Reggie said to contact him if you had any questions or suggestions.  xxx-xxx-xxxx

Thanks Dana

Interesting thing about this email:  I do not recall having a conversation with Reggie in which firm plans were ever made about the Christmas Eve service, let alone such an important detail about hiring or assembling a Brass Ensemble for the service.  At my first opportunity to call, I phoned Dr. Dominy.  In that phone call, I was verbally pushed around.  During a break from ministry, Reggie had been a car salesman, and a good one according to some accounts.  I could tell that I was being manipulated by his words.  He objected to my statements about why it would be impossible to assemble a brass ensemble just five days before the performance.  He interrupted me.  He cut me off.  He dismissed my professional musical advice.  Then I figured out what was going on.  I was being placed in a “catch 22” situation:  fail to assemble the ensemble, and Reggie could claim I’m not doing my job;  get one together in short order with no time to rehearse, no many to pay them, no music to give them, and have a disastrous performance on Christmas Eve and he could say that I didn’t do my job as well as I should have.  For me, given all that I had witnessed in the previous weeks, my only option was to resign.  My plan was to do so immediately, leave them without a musician for Sunday morning as well as Christmas Eve, but friends talked me out that plan.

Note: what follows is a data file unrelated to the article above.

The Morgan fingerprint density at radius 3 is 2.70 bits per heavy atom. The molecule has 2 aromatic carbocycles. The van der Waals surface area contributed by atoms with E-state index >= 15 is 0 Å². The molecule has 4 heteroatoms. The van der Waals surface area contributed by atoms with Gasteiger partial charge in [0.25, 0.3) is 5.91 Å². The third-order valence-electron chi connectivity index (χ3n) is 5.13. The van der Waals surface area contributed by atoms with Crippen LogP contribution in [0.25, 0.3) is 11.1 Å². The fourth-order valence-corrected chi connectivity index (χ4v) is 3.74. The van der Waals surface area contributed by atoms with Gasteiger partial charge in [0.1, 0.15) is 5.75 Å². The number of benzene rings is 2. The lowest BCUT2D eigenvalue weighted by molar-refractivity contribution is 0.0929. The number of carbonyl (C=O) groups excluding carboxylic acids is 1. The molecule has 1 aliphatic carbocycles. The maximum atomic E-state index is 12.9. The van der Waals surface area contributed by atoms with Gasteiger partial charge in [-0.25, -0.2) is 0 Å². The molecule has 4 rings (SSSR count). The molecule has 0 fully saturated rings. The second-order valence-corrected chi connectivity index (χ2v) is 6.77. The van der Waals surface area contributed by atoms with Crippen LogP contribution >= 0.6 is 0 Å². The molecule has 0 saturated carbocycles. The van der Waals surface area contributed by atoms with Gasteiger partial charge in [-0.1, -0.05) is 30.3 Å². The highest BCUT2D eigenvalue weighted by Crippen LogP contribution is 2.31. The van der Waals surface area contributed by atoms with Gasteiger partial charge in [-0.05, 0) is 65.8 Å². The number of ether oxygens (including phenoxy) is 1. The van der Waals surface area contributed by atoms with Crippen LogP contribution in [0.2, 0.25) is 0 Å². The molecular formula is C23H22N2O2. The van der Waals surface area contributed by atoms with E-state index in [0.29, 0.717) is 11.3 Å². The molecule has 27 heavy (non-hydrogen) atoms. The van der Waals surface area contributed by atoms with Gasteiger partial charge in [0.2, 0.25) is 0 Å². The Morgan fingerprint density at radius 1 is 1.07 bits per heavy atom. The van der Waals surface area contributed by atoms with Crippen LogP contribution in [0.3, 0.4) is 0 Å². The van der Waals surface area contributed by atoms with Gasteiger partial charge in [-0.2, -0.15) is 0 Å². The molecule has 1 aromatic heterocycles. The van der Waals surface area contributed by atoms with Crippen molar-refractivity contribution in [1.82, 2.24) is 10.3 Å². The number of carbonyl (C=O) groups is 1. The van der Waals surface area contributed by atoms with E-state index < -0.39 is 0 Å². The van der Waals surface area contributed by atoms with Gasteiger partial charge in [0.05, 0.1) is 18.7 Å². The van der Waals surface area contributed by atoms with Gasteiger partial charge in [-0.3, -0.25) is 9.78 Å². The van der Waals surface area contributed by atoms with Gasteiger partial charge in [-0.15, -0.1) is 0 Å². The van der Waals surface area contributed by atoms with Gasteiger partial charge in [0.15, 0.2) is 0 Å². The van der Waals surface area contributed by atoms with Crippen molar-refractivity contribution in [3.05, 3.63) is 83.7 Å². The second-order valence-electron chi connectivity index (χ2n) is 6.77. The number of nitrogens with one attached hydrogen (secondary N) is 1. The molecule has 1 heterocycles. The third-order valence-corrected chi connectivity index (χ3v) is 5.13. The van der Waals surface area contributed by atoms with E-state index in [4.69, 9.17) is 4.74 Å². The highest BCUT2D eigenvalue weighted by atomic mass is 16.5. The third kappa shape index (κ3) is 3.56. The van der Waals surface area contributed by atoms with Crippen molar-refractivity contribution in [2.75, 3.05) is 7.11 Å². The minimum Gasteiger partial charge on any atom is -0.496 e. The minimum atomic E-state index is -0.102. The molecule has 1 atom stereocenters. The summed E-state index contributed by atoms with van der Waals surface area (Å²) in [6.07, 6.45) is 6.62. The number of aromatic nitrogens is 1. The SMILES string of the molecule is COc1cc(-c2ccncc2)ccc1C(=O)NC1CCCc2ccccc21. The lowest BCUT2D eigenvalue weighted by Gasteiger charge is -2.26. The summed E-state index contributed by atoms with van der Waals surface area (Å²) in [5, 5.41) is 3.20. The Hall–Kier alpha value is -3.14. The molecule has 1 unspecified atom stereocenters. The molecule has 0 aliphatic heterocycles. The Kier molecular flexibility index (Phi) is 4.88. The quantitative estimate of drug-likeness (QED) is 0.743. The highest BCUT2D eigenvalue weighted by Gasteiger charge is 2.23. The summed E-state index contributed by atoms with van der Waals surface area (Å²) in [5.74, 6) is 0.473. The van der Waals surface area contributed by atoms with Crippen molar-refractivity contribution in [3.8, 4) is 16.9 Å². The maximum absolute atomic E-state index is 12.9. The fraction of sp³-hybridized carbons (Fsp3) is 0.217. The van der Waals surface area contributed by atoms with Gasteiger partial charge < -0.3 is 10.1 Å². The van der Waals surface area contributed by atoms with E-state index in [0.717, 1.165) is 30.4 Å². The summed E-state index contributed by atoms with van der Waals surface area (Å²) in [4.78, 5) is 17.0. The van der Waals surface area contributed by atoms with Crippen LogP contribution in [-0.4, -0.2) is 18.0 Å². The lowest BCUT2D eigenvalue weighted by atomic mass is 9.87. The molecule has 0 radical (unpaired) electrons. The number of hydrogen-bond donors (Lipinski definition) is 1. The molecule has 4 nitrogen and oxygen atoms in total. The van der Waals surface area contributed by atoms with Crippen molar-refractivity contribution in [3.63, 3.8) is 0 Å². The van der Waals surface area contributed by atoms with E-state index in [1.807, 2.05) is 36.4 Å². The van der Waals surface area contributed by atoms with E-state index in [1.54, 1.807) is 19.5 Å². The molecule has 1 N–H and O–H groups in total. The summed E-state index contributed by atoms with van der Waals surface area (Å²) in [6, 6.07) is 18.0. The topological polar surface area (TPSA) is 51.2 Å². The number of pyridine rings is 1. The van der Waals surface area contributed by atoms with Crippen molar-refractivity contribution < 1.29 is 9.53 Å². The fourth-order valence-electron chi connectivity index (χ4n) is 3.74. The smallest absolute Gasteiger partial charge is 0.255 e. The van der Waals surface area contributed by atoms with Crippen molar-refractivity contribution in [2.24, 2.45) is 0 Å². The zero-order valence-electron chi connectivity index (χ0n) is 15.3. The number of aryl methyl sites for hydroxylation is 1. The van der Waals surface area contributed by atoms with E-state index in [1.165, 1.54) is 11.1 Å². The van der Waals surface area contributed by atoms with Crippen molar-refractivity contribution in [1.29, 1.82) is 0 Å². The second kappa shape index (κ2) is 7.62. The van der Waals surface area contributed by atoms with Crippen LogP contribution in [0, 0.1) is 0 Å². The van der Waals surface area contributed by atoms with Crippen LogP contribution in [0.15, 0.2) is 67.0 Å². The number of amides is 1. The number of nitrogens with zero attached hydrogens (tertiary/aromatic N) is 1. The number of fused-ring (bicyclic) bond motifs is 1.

I learned that the committee charged with finding this interim pastor had failed to check his references.  They hadn’t bothered to call his former churches and talk to them about his strengths and weaknesses.  After handing in my resignation letter, and feeling crappy for about 24 hours, I decided that I’d look to see what I could find on this guy.   I did a search for “Dr. Reggie Dominy”  on Google and discovered that the guy is pretty computer savvy, contrary to previous claims.